Linguists study how language is used and develops. Through systematic comparison and field studies around the world, researchers in the Department of Linguistics analyse how differences arise, change and spread. Language typology investigates patterns in vocabulary and grammar; for example, it seeks to uncover which grammar rules are more universal than others. This knowledge is used as part of an international project to create an atlas of different phenomena across the world's languages.
Another successful area is early language development in children, which is studied in a unique phonetics laboratory. Different techniques are used to analyse audio data and to study how infants think when they hear someone speak. How do children break the "language code" and learn to distinguish between words and give them meaning? The results of this research provide mathematical models that can help robots learn language.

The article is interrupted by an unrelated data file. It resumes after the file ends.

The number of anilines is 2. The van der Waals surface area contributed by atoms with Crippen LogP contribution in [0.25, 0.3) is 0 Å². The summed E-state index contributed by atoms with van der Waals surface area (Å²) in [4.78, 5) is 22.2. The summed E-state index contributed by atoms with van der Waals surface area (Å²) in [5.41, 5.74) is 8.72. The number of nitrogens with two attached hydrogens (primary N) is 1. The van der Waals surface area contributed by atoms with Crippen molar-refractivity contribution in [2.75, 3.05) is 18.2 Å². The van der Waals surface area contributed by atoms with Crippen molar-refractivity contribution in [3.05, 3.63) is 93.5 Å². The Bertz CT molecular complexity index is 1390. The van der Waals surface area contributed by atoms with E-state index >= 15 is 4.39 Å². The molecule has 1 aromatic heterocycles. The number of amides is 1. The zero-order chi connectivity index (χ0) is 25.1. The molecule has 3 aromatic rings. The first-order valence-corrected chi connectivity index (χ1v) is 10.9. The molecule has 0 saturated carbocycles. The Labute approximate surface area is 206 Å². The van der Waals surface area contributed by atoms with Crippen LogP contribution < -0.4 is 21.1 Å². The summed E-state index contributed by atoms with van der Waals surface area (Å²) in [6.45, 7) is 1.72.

The department is also a pioneer in sign language research and is currently leading projects to compile a sign language dictionary. The combined breadth of linguistics research is great, and the work is partly funded by the Swedish Research Council and the Swedish Central Bank's Jubilee Fund. A particular strength is the link to other research at the University. The department is hosting a new cross-language research school and is part of the interdisciplinary Centre for the Study of Cultural Evolution.